Carter's discussion of the Israeli West Bank security barrier-built as a last resort against years of mass murder bombers targeting Israeli civilians, and in the face of a complete and continuous Palestinian refusal to meet its Phase I Road Map obligation-is never other than pejorative. He uses various terms-the "segregation wall," the "imprisonment wall," the "encircling barrier . . . imposing a system of . . . apartheid," the "huge dividing wall"-that are simply Palestinian talking points, not an attempt at serious discussion. He makes no effort to describe the conditions that produced the barrier, and does not even fairly state the Israeli position regarding it.



GWB's new Iraq adviser has a track record of failure: "As chief of the Central Intelligence Agency's Soviet desk during the early 1980s, Gates shared the consensus academic view that the Soviet economy was strong and stable. A prosperous Russia, he reckoned, would respond rationally to management by carrot and stick. Fortunately for the United States, then-CIA director William Casey recruited outsiders such as journalist Herbert E Meyer, and listened to them rather than to Gates... Baker, Gates and their Iraq Study Group will report to President Bush next week. Judging from press leaks and the public record, they will propose a ghastly misevaluation of Iran, identical in character to their misevaluation of the Soviet Union a generation ago. As widely reported, they will propose to "engage Iran"; but for what object should Iran be engaged? .... In other words, the Bush administration's threats against Tehran are not a response to Iran's nuclear ambitions, but rather the cause of Iran's nuclear ambitions, according to the sages of the Carter and the Bush Sr administrations. It is a peculiarly self-referential argument, but not a new one, for that is just how the "realists" viewed the Soviet Union in 1981."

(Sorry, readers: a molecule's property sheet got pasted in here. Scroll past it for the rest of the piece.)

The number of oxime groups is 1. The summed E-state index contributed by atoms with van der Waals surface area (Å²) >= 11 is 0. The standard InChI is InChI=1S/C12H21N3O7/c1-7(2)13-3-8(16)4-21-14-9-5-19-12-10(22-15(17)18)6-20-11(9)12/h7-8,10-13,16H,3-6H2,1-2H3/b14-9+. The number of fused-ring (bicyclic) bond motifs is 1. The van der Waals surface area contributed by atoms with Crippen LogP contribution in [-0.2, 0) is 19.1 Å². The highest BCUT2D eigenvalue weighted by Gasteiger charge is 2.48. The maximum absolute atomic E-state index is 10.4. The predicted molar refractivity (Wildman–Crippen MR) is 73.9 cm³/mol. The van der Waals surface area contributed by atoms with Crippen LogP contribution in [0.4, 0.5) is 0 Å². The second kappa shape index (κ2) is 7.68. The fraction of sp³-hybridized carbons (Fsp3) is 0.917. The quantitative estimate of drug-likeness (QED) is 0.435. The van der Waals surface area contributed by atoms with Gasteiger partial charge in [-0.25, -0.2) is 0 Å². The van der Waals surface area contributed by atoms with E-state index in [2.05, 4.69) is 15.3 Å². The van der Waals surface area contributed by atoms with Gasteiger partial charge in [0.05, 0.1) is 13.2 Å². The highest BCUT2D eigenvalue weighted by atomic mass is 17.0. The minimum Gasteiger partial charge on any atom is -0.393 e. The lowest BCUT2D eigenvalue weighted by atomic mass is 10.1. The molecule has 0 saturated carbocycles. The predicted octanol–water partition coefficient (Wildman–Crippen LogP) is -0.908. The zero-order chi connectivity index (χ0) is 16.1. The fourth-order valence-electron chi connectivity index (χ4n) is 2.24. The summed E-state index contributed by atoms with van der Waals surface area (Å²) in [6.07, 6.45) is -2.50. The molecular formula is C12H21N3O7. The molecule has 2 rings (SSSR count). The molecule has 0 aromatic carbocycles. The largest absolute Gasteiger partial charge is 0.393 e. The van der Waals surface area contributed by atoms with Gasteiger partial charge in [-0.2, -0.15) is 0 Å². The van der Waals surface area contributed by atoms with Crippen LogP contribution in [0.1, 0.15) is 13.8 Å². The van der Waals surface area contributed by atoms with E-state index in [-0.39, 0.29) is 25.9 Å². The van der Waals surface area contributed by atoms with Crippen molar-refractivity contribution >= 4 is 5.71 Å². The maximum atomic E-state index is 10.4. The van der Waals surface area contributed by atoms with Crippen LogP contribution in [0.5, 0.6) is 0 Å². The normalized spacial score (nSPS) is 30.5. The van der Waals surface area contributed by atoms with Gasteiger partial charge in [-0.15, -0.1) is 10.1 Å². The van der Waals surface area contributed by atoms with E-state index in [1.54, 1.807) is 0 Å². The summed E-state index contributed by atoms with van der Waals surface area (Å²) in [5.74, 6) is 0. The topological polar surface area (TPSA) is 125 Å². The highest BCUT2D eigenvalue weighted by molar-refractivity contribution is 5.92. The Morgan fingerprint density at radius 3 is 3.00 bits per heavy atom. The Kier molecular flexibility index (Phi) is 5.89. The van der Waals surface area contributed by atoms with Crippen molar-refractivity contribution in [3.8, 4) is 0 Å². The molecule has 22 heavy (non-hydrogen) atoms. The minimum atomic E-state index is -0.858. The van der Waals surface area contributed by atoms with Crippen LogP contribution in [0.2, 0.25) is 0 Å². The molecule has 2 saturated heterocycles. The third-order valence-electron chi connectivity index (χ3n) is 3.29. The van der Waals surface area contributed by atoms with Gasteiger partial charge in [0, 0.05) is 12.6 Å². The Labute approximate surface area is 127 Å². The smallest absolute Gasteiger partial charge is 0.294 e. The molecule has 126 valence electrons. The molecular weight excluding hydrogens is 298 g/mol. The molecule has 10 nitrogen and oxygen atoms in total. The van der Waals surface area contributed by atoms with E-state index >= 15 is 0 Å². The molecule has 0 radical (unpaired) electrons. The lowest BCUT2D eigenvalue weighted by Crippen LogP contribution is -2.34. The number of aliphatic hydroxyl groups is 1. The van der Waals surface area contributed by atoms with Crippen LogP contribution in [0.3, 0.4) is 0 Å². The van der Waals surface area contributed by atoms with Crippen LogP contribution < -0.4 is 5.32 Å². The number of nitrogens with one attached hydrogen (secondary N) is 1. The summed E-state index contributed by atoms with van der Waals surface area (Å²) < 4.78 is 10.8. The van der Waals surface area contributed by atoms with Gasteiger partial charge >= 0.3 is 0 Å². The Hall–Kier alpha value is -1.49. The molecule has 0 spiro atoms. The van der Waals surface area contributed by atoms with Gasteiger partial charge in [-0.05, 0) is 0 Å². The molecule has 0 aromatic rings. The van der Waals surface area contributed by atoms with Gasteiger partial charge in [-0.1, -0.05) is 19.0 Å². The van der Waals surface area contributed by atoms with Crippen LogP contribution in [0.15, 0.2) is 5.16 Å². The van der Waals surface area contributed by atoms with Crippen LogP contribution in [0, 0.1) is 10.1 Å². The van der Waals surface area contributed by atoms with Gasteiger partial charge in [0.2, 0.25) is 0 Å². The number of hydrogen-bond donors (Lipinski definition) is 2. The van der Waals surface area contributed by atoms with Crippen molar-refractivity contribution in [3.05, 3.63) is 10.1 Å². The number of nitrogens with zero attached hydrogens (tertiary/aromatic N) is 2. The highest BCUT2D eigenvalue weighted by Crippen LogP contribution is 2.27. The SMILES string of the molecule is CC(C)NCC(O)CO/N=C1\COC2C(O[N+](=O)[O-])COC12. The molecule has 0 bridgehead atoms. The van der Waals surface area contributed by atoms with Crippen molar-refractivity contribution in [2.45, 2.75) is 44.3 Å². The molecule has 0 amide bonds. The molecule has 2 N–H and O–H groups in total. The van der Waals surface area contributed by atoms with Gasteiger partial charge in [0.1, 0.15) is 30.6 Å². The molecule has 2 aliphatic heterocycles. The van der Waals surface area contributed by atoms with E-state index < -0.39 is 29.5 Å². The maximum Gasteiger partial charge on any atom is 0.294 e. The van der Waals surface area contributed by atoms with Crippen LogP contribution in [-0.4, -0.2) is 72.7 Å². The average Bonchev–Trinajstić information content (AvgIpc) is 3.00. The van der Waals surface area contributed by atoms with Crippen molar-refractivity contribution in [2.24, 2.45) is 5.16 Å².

Big cars to be hit hard in London: "Drivers of gas-guzzling cars may have to pay 25 pounds a day to enter London's enlarged congestion charge zone, under plans by Ken Livingstone to tackle climate change. The Mayor of London is proposing an emissions-based congestion charge fee that will penalise drivers of the highest-polluting vehicles, including many 4x4s and luxury saloons. The new 25 pound rate would apply to cars rated in band G for vehicle excise duty, which covers those emitting more than 225g of carbon dioxide per kilometre..... Owners of fuel-inefficient cars in Richmond upon Thames, southwest London, are already facing a tripling in the cost of parking permits to œ300, under proposals put forward by the local council."